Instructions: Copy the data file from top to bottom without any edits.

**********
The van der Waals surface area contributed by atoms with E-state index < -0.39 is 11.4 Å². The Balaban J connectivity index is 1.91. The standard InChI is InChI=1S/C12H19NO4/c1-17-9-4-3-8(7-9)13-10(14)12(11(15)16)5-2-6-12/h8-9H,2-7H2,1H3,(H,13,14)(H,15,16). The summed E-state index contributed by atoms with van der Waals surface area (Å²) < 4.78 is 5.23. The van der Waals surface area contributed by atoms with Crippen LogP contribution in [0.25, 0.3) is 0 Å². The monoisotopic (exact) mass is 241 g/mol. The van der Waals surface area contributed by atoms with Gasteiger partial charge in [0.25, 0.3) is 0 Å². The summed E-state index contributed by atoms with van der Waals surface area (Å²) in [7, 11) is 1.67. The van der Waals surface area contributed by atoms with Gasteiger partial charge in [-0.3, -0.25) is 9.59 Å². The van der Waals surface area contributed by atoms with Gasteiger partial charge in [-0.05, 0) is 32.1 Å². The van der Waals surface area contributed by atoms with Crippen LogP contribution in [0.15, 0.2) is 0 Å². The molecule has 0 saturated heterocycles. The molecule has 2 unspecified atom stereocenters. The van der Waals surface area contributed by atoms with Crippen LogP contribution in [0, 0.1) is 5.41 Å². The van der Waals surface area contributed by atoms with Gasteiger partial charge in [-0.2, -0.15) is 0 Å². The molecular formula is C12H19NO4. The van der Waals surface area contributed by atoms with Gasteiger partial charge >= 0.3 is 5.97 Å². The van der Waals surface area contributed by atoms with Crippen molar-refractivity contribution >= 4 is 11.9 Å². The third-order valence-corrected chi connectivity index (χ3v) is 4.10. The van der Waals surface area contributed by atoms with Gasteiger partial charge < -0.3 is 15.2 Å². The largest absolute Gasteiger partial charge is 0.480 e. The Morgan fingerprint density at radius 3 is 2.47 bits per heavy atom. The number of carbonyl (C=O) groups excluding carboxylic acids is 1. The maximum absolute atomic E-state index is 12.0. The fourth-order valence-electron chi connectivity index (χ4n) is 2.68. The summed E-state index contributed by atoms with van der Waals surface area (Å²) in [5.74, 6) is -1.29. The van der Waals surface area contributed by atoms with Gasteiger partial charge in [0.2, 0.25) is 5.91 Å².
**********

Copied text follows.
The van der Waals surface area contributed by atoms with E-state index < -0.39 is 11.4 Å². The Balaban J connectivity index is 1.91. The standard InChI is InChI=1S/C12H19NO4/c1-17-9-4-3-8(7-9)13-10(14)12(11(15)16)5-2-6-12/h8-9H,2-7H2,1H3,(H,13,14)(H,15,16). The summed E-state index contributed by atoms with van der Waals surface area (Å²) < 4.78 is 5.23. The van der Waals surface area contributed by atoms with Crippen LogP contribution in [0.25, 0.3) is 0 Å². The monoisotopic (exact) mass is 241 g/mol. The van der Waals surface area contributed by atoms with Gasteiger partial charge in [0.25, 0.3) is 0 Å². The summed E-state index contributed by atoms with van der Waals surface area (Å²) in [7, 11) is 1.67. The van der Waals surface area contributed by atoms with Gasteiger partial charge in [-0.3, -0.25) is 9.59 Å². The van der Waals surface area contributed by atoms with Gasteiger partial charge in [-0.05, 0) is 32.1 Å². The van der Waals surface area contributed by atoms with Crippen LogP contribution in [0.15, 0.2) is 0 Å². The molecule has 0 saturated heterocycles. The molecule has 2 unspecified atom stereocenters. The van der Waals surface area contributed by atoms with Crippen LogP contribution in [0, 0.1) is 5.41 Å². The van der Waals surface area contributed by atoms with Gasteiger partial charge in [-0.2, -0.15) is 0 Å². The molecular formula is C12H19NO4. The van der Waals surface area contributed by atoms with Gasteiger partial charge >= 0.3 is 5.97 Å². The van der Waals surface area contributed by atoms with Crippen molar-refractivity contribution >= 4 is 11.9 Å². The third-order valence-corrected chi connectivity index (χ3v) is 4.10. The van der Waals surface area contributed by atoms with Gasteiger partial charge < -0.3 is 15.2 Å². The largest absolute Gasteiger partial charge is 0.480 e. The Morgan fingerprint density at radius 3 is 2.47 bits per heavy atom. The number of carbonyl (C=O) groups excluding carboxylic acids is 1. The maximum absolute atomic E-state index is 12.0. The fourth-order valence-electron chi connectivity index (χ4n) is 2.68. The summed E-state index contributed by atoms with van der Waals surface area (Å²) in [5.74, 6) is -1.29. The van der Waals surface area contributed by atoms with Gasteiger partial charge in [0.2, 0.25) is 5.91 Å².